Kabbalah: Golem: Life from Clay

Golem: Life from clay theory

By R. Zucker

Did life actually evolve from earth rather than water? An evolving concept known as Life from Clay Theory is based on the idea that clay, as a substance with it transferance properties, provides the necessary factor to spark life from organic matter.

The theory of the golem is based on the concept that life can be embedded into a solid substance, i.e. earth. In golem folklore, the body is formed from the earth.

According to an article in the "New York Times":

Scientists from California claim they support the emerging theory that life on Earth began in clay rather than the sea.

The discovery, announced at a symposium, showed that ordinary clay contains two basic properties essential to life: the capacities to store and transfer energy.

With such energy, coming from radioactive decay and other sources, the early clays could have acted as "chemical factories" for processing inorganic raw materials into the more complex molecules from which the first life arose some 4 billion years ago.

In their analysis of common ceramic clay, the scientists said they found evidence that "mistakes" made normally and repeatedly in the formation of clay crystals presumably create the condition by which the material traps energy and holds it for perhaps thousands of years.

Such defect in the clay microstructure could also be sites for storing information necessary to direct the chemical reactions and organize the eventual proto-organisms.

It would seem that an accumulation of chemical mistakes led to life on Earth.

The clay minerals appear to be able to store and transfer energy through the temporary capture of highly energetic electrons at sites of irregularities in the clay's interior structure. These may also explain the processes of clay catalysis and replication.

Clay has the ability to act as a catalyst in important chemical reactions and could even be capable of such lifelike attributes as self-replication.

Armin Weiss of Univ. of Munich reports oberving the reproiduction of clay crystal structures from a "parent" clay to several generations of "daughter" clays.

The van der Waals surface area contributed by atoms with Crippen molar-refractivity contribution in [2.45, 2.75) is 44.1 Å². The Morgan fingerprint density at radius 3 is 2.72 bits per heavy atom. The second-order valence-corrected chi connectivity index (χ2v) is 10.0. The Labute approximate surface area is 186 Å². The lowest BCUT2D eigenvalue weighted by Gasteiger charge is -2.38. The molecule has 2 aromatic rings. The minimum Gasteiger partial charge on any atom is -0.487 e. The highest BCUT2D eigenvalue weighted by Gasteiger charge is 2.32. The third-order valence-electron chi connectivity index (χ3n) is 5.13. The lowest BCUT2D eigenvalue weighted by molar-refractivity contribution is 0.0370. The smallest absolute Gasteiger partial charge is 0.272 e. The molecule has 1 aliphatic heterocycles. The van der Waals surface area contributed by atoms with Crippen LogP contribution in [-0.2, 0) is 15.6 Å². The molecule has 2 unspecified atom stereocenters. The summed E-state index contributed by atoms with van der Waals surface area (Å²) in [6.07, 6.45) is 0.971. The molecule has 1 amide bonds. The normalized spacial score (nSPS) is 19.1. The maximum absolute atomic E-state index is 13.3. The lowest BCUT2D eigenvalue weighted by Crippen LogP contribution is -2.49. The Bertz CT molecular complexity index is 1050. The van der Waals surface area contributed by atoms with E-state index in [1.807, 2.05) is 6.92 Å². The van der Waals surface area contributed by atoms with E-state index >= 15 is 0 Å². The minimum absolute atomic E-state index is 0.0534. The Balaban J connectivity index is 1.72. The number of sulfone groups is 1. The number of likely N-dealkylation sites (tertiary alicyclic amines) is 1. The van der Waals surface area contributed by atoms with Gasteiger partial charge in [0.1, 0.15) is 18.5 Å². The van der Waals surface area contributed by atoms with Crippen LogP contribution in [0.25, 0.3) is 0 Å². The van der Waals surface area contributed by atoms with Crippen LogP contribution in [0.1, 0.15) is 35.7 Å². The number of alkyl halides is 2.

It is evocative of the biblical account in Gensis where it is written: And the Lord Gd formed man of dust and of the ground." In common usage this primodrial dust is called clay.

Research was conducted by a team of scientists at the National Areonautics and Space Administration's Ames Research Center in Mountainview, Calif., where studies of the origin of life have been underway for years in part to learn how to search for life in other worlds. The leader was Dr. Lelia Coyne, research associate at Ames and San Jose Sate University.

The "primordial soup" theory by A.I. Oparin in the 1930's set forth that vast stores f compounds that contained carbon and hydrogen and some other chemicals accumulated particularly in the Earth's early waters. Energy from lightning and solar radiation then caused the compounds to evolve spontantously into living matter."

Source: "New York Times" 4/3/85

The studies continue on how to evoke the spark of life, or enegry, into innanimate objects. The golem is probably the only continously reported experiences on how humans have figured out to put life into clay.

The discussion of "parent" and "daughter" clay is similar to the discussion in "Sefer Yetzirah" about the "mother" and "father" letters.

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Experience one of the most startling and controversial metaphysical Jewish events of all time: the creation of a golem, a man crafted out of clay by the exalted Rabbi Yehudah Loevy ben Bezalel (the Maharal) of Prague to protect sixteenth-century Jews from persecution. Paperback: 361 pages. Publisher: Judaica Pr (June 1, 1980). Language: English

by Gustav Meyrink (Author), Hugo Steiner-Prag (Author), Madge Pemberton (Author). Most famous supernatural novel in modern European literature, set in Ghetto of Old Prague around 1890. A compelling story of mystical experiences, strange transformations, profound terror. 13 black-and-white illustrations. Text: English, German (translation). Paperback: 224 pages. Publisher: Dover Publications (December 1, 1985)

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